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Cedrus atlantica 'Glauca Pendula': Weeping Atlas Cedar1

Edward F. Gilman and Dennis G. Watson 2


A handsome evergreen for specimen planting where it will not be crowded since the tree looks its best when branches are left on the tree to the ground. This shows off the wonderful weeping form with lower branches spreading about half the height. Spread, height and tree form is somewhat dependant on how the tree was trained. It can probably reach 30 to 40 feet tall if it was staked. Allow plenty of room for branches to spread. The tree is best located as a lawn specimen away from walks, streets, and sidewalks so branches will not have to be pruned. It looks odd if lower branches are removed. Older trees become flat-topped and are a beautiful sight to behold.

Figure 1. Young Cedrus atlantica 'Glauca Pendula': Weeping Atlas Cedar
Figure 1.  Young Cedrus atlantica 'Glauca Pendula': Weeping Atlas Cedar
Credit: Ed Gilman

General Information

Scientific name: Cedrus atlantica
Pronunciation: SEE-drus at-LAN-tih-kuh
Common name(s): Weeping atlas cedar
Family: Pinaceae
USDA hardiness zones: 6A through 8B (Fig. 2)
Origin: not native to North America
Invasive potential: little invasive potential
Uses: specimen; bonsai
Availability: not native to North America

Figure 2. Range
Figure 2.  Range


Height: 10 to 15 feet
Spread: 6 to 10 feet
Crown uniformity: irregular
Crown shape: weeping
Crown density: moderate
Growth rate: moderate
Texture: fine


Leaf arrangement: spiral (Fig. 3)
Leaf type: simple
Leaf margin: entire
Leaf shape: needle-like (filiform)
Leaf venation: parallel
Leaf type and persistence: needled evergreen, evergreen
Leaf blade length: less than 2 inches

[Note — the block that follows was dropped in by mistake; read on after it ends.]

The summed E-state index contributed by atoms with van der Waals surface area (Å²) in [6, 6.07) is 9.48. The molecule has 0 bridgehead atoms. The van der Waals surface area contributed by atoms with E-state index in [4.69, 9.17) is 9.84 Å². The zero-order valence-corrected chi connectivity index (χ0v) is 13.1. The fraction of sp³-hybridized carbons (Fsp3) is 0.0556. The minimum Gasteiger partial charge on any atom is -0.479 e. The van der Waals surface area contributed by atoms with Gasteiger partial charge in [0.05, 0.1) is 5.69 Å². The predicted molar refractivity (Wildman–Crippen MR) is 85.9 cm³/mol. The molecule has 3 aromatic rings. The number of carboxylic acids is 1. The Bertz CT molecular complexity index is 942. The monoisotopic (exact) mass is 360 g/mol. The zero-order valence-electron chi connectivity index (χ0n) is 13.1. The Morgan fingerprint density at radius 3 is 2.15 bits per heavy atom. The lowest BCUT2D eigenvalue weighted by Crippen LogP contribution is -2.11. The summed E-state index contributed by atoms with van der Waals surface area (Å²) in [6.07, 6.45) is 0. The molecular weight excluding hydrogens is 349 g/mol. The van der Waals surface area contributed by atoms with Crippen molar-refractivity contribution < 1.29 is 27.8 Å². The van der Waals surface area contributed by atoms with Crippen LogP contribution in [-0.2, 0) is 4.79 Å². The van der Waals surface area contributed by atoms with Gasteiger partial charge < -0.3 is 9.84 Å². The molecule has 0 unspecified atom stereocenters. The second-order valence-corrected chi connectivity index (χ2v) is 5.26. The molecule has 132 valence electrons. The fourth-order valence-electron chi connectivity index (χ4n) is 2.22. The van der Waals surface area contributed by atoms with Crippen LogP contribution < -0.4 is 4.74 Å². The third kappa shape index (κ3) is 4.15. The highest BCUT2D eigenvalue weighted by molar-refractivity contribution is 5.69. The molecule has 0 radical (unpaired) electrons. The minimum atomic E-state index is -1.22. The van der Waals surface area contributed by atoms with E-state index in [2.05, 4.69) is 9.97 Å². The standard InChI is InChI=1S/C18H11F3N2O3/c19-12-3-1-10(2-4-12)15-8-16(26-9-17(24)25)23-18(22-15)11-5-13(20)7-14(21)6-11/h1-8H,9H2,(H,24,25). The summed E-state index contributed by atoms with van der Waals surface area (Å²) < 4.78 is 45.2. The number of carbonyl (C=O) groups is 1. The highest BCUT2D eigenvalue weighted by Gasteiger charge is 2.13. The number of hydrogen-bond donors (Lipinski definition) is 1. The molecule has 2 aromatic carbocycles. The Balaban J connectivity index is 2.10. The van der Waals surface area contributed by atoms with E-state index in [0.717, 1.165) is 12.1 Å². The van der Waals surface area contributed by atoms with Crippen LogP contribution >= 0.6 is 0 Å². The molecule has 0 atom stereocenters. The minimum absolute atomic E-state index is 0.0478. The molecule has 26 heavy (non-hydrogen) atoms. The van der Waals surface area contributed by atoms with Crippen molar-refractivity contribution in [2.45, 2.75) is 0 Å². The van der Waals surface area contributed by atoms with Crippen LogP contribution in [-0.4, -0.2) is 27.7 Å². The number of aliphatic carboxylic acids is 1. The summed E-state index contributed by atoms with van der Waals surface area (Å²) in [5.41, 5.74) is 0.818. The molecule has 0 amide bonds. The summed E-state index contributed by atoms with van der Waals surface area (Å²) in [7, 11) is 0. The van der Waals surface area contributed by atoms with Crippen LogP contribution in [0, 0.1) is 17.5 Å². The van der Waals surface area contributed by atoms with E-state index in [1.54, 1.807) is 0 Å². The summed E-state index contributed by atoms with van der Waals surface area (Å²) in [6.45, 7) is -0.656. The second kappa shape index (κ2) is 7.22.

Leaf color: blue or blue-green, green
Fall color: no color change
Fall characteristic: not showy

Figure 3. Foliage
Figure 3.  Foliage


Flower color: unknown
Flower characteristics: not showy


Fruit shape: oval, cone
Fruit length: 3 to 6 inches
Fruit covering: dry or hard
Fruit color: brown
Fruit characteristics: does not attract wildlife; showy; fruit/leaves not a litter problem

Trunk and Branches

Trunk/bark/branches: branches droop; not showy; typically one trunk; thorns
Pruning requirement: needed for strong structure
Breakage: resistant
Current year twig color: green, brown
Current year twig thickness: medium
Wood specific gravity: unknown


Light requirement: full sun, partial sun, or partial shade
Soil tolerances: clay; sand; loam; slightly alkaline; acidic; well-drained
Drought tolerance: high
Aerosol salt tolerance: moderate


Roots: not a problem
Winter interest: no
Outstanding tree: yes
Ozone sensitivity: unknown
Verticillium wilt susceptibility: resistant
Pest resistance: free of serious pests and diseases

Use and Management

Difficult to transplant, it should be moved as a container plant. Soil preference is for well-drained deep loam, on the acid side, but it can tolerate sandy or clay soils, if they are well-drained. The tree looks its best when it sheltered from strong wind. The tree looks its best when sheltered from strong winds but tolerates open conditions, and will grow in full sun or partial shade. Allow for plenty of soil space around the tree since growth will be poor in restricted soil space. Tolerates extensive drought only when grown in an area where roots can explore a large soil area. Performs well in all areas within its hardiness range. It is suitable in zone 9 in California and perhaps in Florida.

Cultivars: Two other especially desirable cultivars are Cedrus atlantica 'Pendula', a weeping form, and Cedrus atlantica 'Argentea', having beautiful silver-blue foliage.


Generally free of insect pests and resistant to diseases, they may occasionally fall prey to tip blight, root rots or black scale and the Deodar weevil. Usually no pest protection or control is necessary.

Sap-suckers are attracted to the trunk and often riddle it with small holes. This usually does little lasting harm to the tree.


1. This document is ENH291, one of a series of the Environmental Horticulture, UF/IFAS Extension. Original publication date November 1993. Reviewed February 2014. Visit the EDIS website at
2. Edward F. Gilman, professor, Environmental Horticulture Department; Dennis G. Watson, former associate professor, Agricultural Engineering Department, UF/IFAS Extension, Gainesville FL 32611.

Publication #ENH291

Release Date:June 12, 2014

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